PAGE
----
Led by Jamie Dollahite, Ph.D., R.D., of Cornell University, Ithaca, N.Y., the researchers performed economic evaluations to assess the costs versus benefits of the New York State Expanded Food and Nutrition Education Program (EFNEP). EFNEP aims to provide low-income adults with the knowledge, skills, attitudes, and behaviors they need to improve their family's diet and nutritional well-being. "The outcome data indicate that food and nutrition behavior changes resulting from EFNEP are likely to improve future health and reduce health care costs," Dr. Dollahite said.
The study included data on 5,730 low-income adults who "graduated" from the New York State EFNEP program in 2000. All attended at least six sessions and completed a pre- and post-course evaluation. The cost of the program was about $900 per graduate. A cost-benefit analysis was performed to assess the value of the benefits from a societal perspective, as used by the US Office of Management and Budget. "Cost-effectiveness was estimated to be as great as for many current health interventions," said Dr. Dollahite. The quality-of-life improvements produced by EFNEP were estimated to be worth more than $49 million. The benefit-to-cost ratio was therefore $9.59 per $1—each dollar spent on EFNEP resulted in about $10 in benefits.
EFNEP is delivered through Cooperative Extension throughout the United States with federal, state, and local funding. These new results suggest that EFNEP is a good investment from several perspectives. "The education provided by EFNEP directly supports current goals of both the U.S. Department of Agriculture and the U.S. Department of Health and Human Services, as indicated in the Dietary Guidelines for Americans and Healthy People 2010," Dr. Dollahite said. "Data showing that there are actual quality of life and monetary benefits to EFNEP provides an incentive to Congress to increase funding."
The study was supported by a USDA Research Development Grant from the Joint Center for Poverty Research (2000), the College of Human Ecology at Cornell University, and Cornell Cooperative Extension.
Megan Curran | alfa
Diagnoses: When Are Several Opinions Better Than One?
19.07.2016 | Max-Planck-Institut für Bildungsforschung
High in calories and low in nutrients when adolescents share pictures of food online
07.04.2016 | University of Gothenburg
Ultrafast lasers have introduced new possibilities in engraving ultrafine structures, and scientists are now also investigating how to use them to etch microstructures into thin glass. There are possible applications in analytics (lab on a chip) and especially in electronics and the consumer sector, where great interest has been shown.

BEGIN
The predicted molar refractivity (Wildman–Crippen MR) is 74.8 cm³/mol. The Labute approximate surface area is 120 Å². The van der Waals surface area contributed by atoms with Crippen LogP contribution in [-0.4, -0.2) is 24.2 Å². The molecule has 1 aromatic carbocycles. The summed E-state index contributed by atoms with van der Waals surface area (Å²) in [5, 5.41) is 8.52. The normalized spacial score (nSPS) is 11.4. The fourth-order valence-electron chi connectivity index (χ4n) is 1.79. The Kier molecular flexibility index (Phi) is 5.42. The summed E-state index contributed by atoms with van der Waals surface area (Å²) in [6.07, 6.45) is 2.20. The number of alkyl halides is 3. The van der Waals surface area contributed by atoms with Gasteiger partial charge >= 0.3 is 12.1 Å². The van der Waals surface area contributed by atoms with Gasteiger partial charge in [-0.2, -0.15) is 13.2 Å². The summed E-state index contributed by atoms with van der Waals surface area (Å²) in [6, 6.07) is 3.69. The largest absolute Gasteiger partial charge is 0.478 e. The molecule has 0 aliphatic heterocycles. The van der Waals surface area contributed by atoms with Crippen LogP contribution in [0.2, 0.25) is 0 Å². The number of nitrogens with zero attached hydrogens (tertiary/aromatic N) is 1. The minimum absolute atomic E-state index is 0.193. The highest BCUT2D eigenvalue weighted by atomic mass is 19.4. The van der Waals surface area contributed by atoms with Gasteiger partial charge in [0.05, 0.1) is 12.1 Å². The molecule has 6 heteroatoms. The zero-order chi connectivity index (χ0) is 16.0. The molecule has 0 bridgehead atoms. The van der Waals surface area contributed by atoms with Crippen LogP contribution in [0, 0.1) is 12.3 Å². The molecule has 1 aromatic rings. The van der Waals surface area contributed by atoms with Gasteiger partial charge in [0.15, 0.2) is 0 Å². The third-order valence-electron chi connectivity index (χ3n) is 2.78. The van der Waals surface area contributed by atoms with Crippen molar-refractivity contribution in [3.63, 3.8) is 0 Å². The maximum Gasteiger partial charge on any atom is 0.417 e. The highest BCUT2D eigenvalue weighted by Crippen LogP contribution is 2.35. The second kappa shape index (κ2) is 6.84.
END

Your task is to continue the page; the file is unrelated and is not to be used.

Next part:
This new method was born of a surprising phenomenon: irradiating glass in a particular way with an ultrafast laser has the effect of making the glass up to a...
Terahertz excitation of selected crystal vibrations leads to an effective magnetic field that drives coherent spin motion
Controlling functional properties by light is one of the grand goals in modern condensed matter physics and materials science. A new study now demonstrates how...
Researchers from the Institute for Quantum Computing (IQC) at the University of Waterloo led the development of a new extensible wiring technique capable of controlling superconducting quantum bits, representing a significant step towards to the realization of a scalable quantum computer.
"The quantum socket is a wiring method that uses three-dimensional wires based on spring-loaded pins to address individual qubits," said Jeremy Béjanin, a PhD...
In a paper in Scientific Reports, a research team at Worcester Polytechnic Institute describes a novel light-activated phenomenon that could become the basis for applications as diverse as microscopic robotic grippers and more efficient solar cells.
A research team at Worcester Polytechnic Institute (WPI) has developed a revolutionary, light-activated semiconductor nanocomposite material that can be used...
By forcefully embedding two silicon atoms in a diamond matrix, Sandia researchers have demonstrated for the first time on a single chip all the components needed to create a quantum bridge to link quantum computers together.
"People have already built small quantum computers," says Sandia researcher Ryan Camacho. "Maybe the first useful one won't be a single giant quantum computer...
14.10.2016 | Event News
14.10.2016 | Event News
12.10.2016 | Event News
25.10.2016 | Earth Sciences
25.10.2016 | Power and Electrical Engineering
25.10.2016 | Process Engineering